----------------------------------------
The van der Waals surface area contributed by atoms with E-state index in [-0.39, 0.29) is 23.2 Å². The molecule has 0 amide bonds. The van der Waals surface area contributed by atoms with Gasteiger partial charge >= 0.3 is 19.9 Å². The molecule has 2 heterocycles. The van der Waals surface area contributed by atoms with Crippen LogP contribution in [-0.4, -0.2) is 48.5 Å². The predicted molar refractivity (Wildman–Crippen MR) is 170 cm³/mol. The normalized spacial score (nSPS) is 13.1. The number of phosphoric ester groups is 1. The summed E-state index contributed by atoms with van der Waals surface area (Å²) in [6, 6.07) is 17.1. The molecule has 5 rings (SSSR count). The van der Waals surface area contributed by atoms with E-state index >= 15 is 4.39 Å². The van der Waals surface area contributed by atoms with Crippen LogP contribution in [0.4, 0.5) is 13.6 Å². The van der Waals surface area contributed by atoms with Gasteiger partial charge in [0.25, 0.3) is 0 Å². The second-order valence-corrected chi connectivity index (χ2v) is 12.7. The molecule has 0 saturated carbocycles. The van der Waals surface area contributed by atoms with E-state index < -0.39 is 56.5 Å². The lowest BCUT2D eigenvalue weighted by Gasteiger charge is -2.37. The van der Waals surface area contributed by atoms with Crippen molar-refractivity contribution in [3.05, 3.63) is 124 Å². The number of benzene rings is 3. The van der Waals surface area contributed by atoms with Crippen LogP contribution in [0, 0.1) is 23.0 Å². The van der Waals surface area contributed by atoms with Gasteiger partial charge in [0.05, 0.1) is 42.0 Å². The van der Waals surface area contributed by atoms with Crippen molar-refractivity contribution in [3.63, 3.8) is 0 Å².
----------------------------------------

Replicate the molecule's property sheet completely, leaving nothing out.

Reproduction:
The van der Waals surface area contributed by atoms with E-state index in [-0.39, 0.29) is 23.2 Å². The molecule has 0 amide bonds. The van der Waals surface area contributed by atoms with Gasteiger partial charge >= 0.3 is 19.9 Å². The molecule has 2 heterocycles. The van der Waals surface area contributed by atoms with Crippen LogP contribution in [-0.4, -0.2) is 48.5 Å². The predicted molar refractivity (Wildman–Crippen MR) is 170 cm³/mol. The normalized spacial score (nSPS) is 13.1. The number of phosphoric ester groups is 1. The summed E-state index contributed by atoms with van der Waals surface area (Å²) in [6, 6.07) is 17.1. The molecule has 5 rings (SSSR count). The van der Waals surface area contributed by atoms with E-state index >= 15 is 4.39 Å². The van der Waals surface area contributed by atoms with Crippen LogP contribution in [0.4, 0.5) is 13.6 Å². The van der Waals surface area contributed by atoms with Gasteiger partial charge in [0.25, 0.3) is 0 Å². The second-order valence-corrected chi connectivity index (χ2v) is 12.7. The molecule has 0 saturated carbocycles. The van der Waals surface area contributed by atoms with E-state index < -0.39 is 56.5 Å². The lowest BCUT2D eigenvalue weighted by Gasteiger charge is -2.37. The van der Waals surface area contributed by atoms with Crippen molar-refractivity contribution in [3.05, 3.63) is 124 Å². The number of benzene rings is 3. The van der Waals surface area contributed by atoms with Crippen LogP contribution in [0, 0.1) is 23.0 Å². The van der Waals surface area contributed by atoms with Gasteiger partial charge in [0.05, 0.1) is 42.0 Å². The van der Waals surface area contributed by atoms with Crippen molar-refractivity contribution in [3.63, 3.8) is 0 Å².